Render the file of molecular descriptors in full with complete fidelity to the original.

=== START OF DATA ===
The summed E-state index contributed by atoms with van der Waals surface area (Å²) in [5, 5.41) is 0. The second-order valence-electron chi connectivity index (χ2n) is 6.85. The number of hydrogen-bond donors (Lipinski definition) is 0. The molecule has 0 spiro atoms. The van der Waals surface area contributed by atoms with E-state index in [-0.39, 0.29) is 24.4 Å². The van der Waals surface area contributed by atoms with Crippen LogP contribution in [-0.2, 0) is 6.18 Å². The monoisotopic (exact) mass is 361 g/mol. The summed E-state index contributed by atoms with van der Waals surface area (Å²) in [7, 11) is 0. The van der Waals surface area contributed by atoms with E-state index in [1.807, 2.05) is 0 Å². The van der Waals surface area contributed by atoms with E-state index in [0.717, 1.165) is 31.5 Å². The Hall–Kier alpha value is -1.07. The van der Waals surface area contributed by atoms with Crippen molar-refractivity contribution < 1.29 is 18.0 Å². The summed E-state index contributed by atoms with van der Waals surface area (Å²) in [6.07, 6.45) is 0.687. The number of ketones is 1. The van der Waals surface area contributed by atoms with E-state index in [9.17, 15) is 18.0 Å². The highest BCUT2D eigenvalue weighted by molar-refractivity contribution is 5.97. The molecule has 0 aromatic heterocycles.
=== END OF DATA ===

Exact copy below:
The summed E-state index contributed by atoms with van der Waals surface area (Å²) in [5, 5.41) is 0. The second-order valence-electron chi connectivity index (χ2n) is 6.85. The number of hydrogen-bond donors (Lipinski definition) is 0. The molecule has 0 spiro atoms. The van der Waals surface area contributed by atoms with E-state index in [-0.39, 0.29) is 24.4 Å². The van der Waals surface area contributed by atoms with Crippen LogP contribution in [-0.2, 0) is 6.18 Å². The monoisotopic (exact) mass is 361 g/mol. The summed E-state index contributed by atoms with van der Waals surface area (Å²) in [7, 11) is 0. The van der Waals surface area contributed by atoms with E-state index in [1.807, 2.05) is 0 Å². The van der Waals surface area contributed by atoms with E-state index in [0.717, 1.165) is 31.5 Å². The Hall–Kier alpha value is -1.07. The van der Waals surface area contributed by atoms with Crippen molar-refractivity contribution < 1.29 is 18.0 Å². The summed E-state index contributed by atoms with van der Waals surface area (Å²) in [6.07, 6.45) is 0.687. The number of ketones is 1. The van der Waals surface area contributed by atoms with E-state index in [9.17, 15) is 18.0 Å². The highest BCUT2D eigenvalue weighted by molar-refractivity contribution is 5.97. The molecule has 0 aromatic heterocycles.